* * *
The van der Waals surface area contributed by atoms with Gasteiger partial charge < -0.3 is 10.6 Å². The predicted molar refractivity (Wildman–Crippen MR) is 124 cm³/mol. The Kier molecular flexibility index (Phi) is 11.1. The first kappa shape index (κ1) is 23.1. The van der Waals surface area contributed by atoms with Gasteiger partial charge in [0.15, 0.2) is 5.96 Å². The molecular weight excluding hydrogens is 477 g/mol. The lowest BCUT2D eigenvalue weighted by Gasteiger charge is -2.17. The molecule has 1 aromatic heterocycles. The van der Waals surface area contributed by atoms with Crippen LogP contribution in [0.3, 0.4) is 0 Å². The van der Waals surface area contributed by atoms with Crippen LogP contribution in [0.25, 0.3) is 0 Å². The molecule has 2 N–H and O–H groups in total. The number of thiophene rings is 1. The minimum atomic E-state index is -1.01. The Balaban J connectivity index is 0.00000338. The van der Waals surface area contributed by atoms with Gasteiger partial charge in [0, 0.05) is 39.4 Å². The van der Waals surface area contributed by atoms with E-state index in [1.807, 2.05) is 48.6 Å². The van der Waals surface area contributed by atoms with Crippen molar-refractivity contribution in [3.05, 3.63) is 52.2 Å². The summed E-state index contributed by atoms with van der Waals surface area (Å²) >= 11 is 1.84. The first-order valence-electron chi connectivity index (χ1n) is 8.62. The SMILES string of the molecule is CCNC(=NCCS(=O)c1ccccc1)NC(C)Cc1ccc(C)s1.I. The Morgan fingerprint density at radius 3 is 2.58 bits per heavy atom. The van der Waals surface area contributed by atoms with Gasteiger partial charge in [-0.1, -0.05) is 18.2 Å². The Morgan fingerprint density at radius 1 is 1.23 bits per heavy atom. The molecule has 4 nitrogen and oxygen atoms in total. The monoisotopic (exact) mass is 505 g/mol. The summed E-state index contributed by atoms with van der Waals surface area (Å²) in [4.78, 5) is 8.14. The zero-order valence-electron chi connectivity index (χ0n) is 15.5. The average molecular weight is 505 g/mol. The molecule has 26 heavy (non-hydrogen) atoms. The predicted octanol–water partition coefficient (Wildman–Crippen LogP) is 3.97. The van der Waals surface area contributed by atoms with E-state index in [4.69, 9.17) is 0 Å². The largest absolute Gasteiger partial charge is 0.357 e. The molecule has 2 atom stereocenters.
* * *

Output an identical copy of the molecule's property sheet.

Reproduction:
The van der Waals surface area contributed by atoms with Gasteiger partial charge < -0.3 is 10.6 Å². The predicted molar refractivity (Wildman–Crippen MR) is 124 cm³/mol. The Kier molecular flexibility index (Phi) is 11.1. The first kappa shape index (κ1) is 23.1. The van der Waals surface area contributed by atoms with Gasteiger partial charge in [0.15, 0.2) is 5.96 Å². The molecular weight excluding hydrogens is 477 g/mol. The lowest BCUT2D eigenvalue weighted by Gasteiger charge is -2.17. The molecule has 1 aromatic heterocycles. The van der Waals surface area contributed by atoms with Crippen LogP contribution in [0.3, 0.4) is 0 Å². The van der Waals surface area contributed by atoms with Crippen LogP contribution in [0.25, 0.3) is 0 Å². The molecule has 2 N–H and O–H groups in total. The number of thiophene rings is 1. The minimum atomic E-state index is -1.01. The Balaban J connectivity index is 0.00000338. The van der Waals surface area contributed by atoms with Gasteiger partial charge in [0, 0.05) is 39.4 Å². The van der Waals surface area contributed by atoms with E-state index in [1.807, 2.05) is 48.6 Å². The van der Waals surface area contributed by atoms with Crippen molar-refractivity contribution in [3.05, 3.63) is 52.2 Å². The summed E-state index contributed by atoms with van der Waals surface area (Å²) >= 11 is 1.84. The first-order valence-electron chi connectivity index (χ1n) is 8.62. The SMILES string of the molecule is CCNC(=NCCS(=O)c1ccccc1)NC(C)Cc1ccc(C)s1.I. The Morgan fingerprint density at radius 3 is 2.58 bits per heavy atom. The van der Waals surface area contributed by atoms with Gasteiger partial charge in [-0.1, -0.05) is 18.2 Å². The Morgan fingerprint density at radius 1 is 1.23 bits per heavy atom. The molecule has 4 nitrogen and oxygen atoms in total. The monoisotopic (exact) mass is 505 g/mol. The summed E-state index contributed by atoms with van der Waals surface area (Å²) in [4.78, 5) is 8.14. The zero-order valence-electron chi connectivity index (χ0n) is 15.5. The average molecular weight is 505 g/mol. The molecule has 26 heavy (non-hydrogen) atoms. The predicted octanol–water partition coefficient (Wildman–Crippen LogP) is 3.97. The van der Waals surface area contributed by atoms with E-state index in [4.69, 9.17) is 0 Å². The largest absolute Gasteiger partial charge is 0.357 e. The molecule has 2 atom stereocenters.